Religion, Nationalism, and Anti-Semitism, 1890–1944
Paul A. Hanebrink
Cornell University Press, $39.95, 352 pp.
Pius XII failed to speak out against the Nazi murder of Jews because he feared making things even worse. German bishops failed to condemn Nazi atrocities because they feared for the church in Germany. Polish Christians failed to shelter Jews because if caught the penalty was death-not only for the rescuers, but for their entire families.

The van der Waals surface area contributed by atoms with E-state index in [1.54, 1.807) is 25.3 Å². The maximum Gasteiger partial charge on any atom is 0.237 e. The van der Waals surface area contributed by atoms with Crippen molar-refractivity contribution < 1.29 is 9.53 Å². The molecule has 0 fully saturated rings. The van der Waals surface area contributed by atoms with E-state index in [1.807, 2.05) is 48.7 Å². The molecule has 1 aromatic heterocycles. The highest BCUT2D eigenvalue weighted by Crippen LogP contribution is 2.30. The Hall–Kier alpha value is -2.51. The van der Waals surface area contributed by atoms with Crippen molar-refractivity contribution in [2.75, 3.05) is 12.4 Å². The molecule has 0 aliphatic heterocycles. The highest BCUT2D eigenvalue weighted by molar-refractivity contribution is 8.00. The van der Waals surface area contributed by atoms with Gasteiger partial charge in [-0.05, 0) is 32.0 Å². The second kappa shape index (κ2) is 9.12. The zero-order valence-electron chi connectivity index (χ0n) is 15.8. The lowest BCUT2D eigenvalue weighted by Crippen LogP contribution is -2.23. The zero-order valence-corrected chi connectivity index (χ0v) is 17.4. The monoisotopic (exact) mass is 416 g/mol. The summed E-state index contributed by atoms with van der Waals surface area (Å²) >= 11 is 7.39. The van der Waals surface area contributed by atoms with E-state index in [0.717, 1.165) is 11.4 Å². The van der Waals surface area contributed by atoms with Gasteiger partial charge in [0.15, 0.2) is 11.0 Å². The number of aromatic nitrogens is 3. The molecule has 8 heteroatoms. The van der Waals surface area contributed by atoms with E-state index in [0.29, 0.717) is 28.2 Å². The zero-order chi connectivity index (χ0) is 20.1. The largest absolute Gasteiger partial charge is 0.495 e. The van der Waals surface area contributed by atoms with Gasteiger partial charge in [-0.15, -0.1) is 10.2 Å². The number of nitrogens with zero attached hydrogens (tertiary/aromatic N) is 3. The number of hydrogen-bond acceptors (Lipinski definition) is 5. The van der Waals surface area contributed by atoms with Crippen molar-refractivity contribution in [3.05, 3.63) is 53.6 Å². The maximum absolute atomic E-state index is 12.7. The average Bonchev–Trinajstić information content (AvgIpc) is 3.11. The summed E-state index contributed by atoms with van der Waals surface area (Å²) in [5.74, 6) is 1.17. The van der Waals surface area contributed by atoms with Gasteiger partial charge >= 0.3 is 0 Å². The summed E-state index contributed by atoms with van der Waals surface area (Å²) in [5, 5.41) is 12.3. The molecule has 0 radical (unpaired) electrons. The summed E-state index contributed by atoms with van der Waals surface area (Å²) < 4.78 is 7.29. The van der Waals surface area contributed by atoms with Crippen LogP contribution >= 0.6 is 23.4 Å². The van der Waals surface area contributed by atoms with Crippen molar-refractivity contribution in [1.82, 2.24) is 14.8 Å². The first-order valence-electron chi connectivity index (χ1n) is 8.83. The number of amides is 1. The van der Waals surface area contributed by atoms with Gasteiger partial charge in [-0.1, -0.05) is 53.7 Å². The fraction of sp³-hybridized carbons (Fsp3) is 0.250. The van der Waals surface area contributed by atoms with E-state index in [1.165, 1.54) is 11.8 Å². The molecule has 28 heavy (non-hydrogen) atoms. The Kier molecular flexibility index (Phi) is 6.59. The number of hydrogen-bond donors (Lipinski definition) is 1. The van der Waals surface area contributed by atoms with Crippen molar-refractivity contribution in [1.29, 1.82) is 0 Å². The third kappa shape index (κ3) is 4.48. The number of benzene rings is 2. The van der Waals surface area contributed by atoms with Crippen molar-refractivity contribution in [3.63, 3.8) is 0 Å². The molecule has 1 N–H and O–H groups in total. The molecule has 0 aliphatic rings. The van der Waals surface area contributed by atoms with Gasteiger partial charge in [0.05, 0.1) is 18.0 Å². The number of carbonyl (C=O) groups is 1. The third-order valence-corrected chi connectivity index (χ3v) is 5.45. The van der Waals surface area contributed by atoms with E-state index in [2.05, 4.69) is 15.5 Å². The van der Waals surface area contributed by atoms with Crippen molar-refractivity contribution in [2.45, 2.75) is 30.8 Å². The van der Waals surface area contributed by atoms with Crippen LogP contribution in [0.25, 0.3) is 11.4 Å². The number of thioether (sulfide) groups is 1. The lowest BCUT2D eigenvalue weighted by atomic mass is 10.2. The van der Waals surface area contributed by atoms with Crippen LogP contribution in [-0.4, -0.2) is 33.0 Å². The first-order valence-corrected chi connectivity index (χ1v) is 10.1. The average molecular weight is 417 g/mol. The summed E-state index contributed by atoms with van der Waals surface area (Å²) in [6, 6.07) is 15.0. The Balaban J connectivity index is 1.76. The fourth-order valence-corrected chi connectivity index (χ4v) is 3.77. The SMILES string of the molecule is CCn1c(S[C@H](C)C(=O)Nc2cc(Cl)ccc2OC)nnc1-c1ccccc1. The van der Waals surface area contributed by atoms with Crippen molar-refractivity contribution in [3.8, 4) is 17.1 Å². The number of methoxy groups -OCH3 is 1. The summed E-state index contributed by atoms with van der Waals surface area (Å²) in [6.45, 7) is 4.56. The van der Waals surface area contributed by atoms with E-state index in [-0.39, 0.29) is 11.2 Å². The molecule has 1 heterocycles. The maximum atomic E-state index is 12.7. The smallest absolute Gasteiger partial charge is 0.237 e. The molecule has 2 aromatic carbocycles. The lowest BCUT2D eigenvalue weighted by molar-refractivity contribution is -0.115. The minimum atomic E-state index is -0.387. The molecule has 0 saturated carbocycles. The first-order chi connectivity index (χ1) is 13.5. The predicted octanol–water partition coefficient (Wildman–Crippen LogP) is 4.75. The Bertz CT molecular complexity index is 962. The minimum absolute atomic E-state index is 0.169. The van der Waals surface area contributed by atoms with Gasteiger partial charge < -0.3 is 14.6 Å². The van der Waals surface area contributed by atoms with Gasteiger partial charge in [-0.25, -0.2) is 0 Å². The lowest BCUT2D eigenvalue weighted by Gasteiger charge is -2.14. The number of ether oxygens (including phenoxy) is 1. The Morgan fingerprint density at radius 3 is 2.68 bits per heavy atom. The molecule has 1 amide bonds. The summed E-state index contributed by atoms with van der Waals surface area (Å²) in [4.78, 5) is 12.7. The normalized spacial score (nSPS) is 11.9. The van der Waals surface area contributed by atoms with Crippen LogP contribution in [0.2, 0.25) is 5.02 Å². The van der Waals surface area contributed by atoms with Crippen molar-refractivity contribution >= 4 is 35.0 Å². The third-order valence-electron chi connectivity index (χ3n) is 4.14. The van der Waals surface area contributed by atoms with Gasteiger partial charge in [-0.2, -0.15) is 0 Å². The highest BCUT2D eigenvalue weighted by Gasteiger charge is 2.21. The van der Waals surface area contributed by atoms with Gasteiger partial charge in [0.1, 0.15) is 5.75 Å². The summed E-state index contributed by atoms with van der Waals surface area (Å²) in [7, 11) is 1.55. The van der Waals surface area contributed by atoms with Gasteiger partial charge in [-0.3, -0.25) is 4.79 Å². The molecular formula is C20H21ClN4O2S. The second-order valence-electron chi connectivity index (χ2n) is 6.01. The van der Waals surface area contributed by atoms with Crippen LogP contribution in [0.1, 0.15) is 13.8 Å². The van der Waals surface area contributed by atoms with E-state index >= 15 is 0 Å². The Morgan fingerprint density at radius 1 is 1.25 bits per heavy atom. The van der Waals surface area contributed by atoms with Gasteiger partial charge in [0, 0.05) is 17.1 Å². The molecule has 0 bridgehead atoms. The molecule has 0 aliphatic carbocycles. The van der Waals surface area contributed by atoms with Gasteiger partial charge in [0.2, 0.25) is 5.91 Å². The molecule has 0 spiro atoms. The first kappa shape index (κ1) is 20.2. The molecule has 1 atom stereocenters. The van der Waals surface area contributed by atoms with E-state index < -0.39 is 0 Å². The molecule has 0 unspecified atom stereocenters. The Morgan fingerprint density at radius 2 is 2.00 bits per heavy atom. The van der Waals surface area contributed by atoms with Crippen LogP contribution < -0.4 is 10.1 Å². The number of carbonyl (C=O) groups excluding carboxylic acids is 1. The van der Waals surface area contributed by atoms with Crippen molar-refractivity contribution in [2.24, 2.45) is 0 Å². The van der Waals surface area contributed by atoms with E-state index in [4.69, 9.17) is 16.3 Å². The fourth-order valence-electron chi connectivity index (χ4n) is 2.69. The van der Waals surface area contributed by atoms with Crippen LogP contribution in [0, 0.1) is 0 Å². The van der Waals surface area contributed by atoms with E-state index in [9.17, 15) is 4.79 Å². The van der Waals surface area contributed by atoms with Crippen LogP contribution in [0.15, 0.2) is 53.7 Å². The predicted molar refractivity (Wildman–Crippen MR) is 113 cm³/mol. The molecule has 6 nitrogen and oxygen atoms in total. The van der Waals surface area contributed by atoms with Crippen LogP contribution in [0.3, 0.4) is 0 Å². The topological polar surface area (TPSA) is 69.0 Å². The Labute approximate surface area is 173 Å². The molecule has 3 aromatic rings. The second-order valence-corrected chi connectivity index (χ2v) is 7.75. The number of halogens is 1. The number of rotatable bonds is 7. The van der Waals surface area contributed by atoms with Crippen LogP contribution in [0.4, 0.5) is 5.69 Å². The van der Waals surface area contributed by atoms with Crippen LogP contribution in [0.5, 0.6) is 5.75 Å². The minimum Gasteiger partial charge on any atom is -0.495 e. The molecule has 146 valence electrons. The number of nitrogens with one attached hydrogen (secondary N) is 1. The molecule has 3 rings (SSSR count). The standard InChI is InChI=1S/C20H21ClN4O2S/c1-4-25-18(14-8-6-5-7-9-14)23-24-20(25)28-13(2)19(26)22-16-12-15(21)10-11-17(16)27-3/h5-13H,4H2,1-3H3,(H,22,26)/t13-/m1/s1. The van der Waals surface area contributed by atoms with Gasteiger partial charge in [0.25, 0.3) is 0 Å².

So runs the list of reasons for the passivity of Catholics in the face of Nazi terror. There were, of course, important exceptions. Like Berlin’s Msgr. Bernhard Lichtenberg, who was arrested by the Gestapo after he openly prayed for Jews in 1941. Or Alfred Delp, SJ, who was implicated in a plot to kill Hitler. Or the little-known Joseph Schmidlin, SVD, who taught Catholic theology at Münster and refused to greet other professors with “Heil Hitler,” as required by law. In 1935, he wrote the pope demanding a break of relations between the Vatican and Hitler, whom he called a “devil.” These three priests paid with their lives for their uncompromising defiance. Dozens of other vowed religious risked death by sheltering Jews. But these were cases of individual heroism, hundreds among millions, exceptions that proved the rule. The rule for Catholics in Nazi-controlled Europe was passivity verging on complicity. If one surveys the devastated continent of 1945-with cities in rubble, millions dead, seas of refugees-one has to wonder: What difference did Christians make?